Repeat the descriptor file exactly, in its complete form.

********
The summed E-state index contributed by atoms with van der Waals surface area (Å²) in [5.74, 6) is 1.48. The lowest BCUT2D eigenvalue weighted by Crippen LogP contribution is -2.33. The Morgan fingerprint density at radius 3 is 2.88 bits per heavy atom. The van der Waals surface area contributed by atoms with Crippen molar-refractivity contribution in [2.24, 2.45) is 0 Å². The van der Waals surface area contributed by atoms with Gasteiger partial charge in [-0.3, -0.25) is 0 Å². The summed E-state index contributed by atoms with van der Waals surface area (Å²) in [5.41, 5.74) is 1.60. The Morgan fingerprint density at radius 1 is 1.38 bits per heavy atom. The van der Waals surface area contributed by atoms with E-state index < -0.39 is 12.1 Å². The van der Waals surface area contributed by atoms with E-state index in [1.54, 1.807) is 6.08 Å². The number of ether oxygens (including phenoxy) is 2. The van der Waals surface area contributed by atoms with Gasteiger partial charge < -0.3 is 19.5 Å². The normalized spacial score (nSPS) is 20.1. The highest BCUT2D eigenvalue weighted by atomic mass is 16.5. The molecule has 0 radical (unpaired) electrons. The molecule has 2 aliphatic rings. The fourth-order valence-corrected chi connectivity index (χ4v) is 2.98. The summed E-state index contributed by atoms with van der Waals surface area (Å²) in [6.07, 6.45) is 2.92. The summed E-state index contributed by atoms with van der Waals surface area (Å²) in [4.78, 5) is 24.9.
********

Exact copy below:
The summed E-state index contributed by atoms with van der Waals surface area (Å²) in [5.74, 6) is 1.48. The lowest BCUT2D eigenvalue weighted by Crippen LogP contribution is -2.33. The Morgan fingerprint density at radius 3 is 2.88 bits per heavy atom. The van der Waals surface area contributed by atoms with Crippen molar-refractivity contribution in [2.24, 2.45) is 0 Å². The van der Waals surface area contributed by atoms with Gasteiger partial charge in [-0.3, -0.25) is 0 Å². The summed E-state index contributed by atoms with van der Waals surface area (Å²) in [5.41, 5.74) is 1.60. The Morgan fingerprint density at radius 1 is 1.38 bits per heavy atom. The van der Waals surface area contributed by atoms with E-state index < -0.39 is 12.1 Å². The van der Waals surface area contributed by atoms with E-state index in [1.54, 1.807) is 6.08 Å². The number of ether oxygens (including phenoxy) is 2. The van der Waals surface area contributed by atoms with Gasteiger partial charge < -0.3 is 19.5 Å². The normalized spacial score (nSPS) is 20.1. The highest BCUT2D eigenvalue weighted by atomic mass is 16.5. The molecule has 0 radical (unpaired) electrons. The molecule has 2 aliphatic rings. The fourth-order valence-corrected chi connectivity index (χ4v) is 2.98. The summed E-state index contributed by atoms with van der Waals surface area (Å²) in [6.07, 6.45) is 2.92. The summed E-state index contributed by atoms with van der Waals surface area (Å²) in [4.78, 5) is 24.9.